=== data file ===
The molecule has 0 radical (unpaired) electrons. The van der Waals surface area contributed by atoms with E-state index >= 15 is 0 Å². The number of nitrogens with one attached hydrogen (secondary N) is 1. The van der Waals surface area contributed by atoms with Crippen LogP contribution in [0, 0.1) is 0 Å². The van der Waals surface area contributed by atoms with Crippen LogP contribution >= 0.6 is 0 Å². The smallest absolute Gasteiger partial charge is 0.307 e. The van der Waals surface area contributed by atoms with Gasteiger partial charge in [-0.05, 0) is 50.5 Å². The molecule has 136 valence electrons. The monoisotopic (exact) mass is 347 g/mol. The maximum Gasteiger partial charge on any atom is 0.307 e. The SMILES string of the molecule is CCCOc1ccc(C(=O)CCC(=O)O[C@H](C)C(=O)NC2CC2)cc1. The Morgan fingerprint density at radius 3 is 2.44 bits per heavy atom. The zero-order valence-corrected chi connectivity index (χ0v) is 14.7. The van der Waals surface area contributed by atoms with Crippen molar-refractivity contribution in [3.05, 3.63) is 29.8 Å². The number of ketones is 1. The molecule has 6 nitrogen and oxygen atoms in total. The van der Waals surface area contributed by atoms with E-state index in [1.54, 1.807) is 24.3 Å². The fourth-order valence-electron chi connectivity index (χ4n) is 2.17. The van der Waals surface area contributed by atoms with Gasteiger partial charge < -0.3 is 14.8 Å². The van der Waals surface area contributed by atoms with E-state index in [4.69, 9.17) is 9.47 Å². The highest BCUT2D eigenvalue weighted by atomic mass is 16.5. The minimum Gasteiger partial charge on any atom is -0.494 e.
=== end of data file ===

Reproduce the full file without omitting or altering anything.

The molecule has 0 radical (unpaired) electrons. The van der Waals surface area contributed by atoms with E-state index >= 15 is 0 Å². The number of nitrogens with one attached hydrogen (secondary N) is 1. The van der Waals surface area contributed by atoms with Crippen LogP contribution in [0, 0.1) is 0 Å². The van der Waals surface area contributed by atoms with Crippen LogP contribution >= 0.6 is 0 Å². The smallest absolute Gasteiger partial charge is 0.307 e. The van der Waals surface area contributed by atoms with Gasteiger partial charge in [-0.05, 0) is 50.5 Å². The molecule has 136 valence electrons. The monoisotopic (exact) mass is 347 g/mol. The maximum Gasteiger partial charge on any atom is 0.307 e. The SMILES string of the molecule is CCCOc1ccc(C(=O)CCC(=O)O[C@H](C)C(=O)NC2CC2)cc1. The Morgan fingerprint density at radius 3 is 2.44 bits per heavy atom. The zero-order valence-corrected chi connectivity index (χ0v) is 14.7. The van der Waals surface area contributed by atoms with Crippen molar-refractivity contribution in [3.05, 3.63) is 29.8 Å². The number of ketones is 1. The molecule has 6 nitrogen and oxygen atoms in total. The van der Waals surface area contributed by atoms with E-state index in [1.54, 1.807) is 24.3 Å². The fourth-order valence-electron chi connectivity index (χ4n) is 2.17. The van der Waals surface area contributed by atoms with Gasteiger partial charge < -0.3 is 14.8 Å². The van der Waals surface area contributed by atoms with E-state index in [4.69, 9.17) is 9.47 Å². The highest BCUT2D eigenvalue weighted by atomic mass is 16.5. The minimum Gasteiger partial charge on any atom is -0.494 e.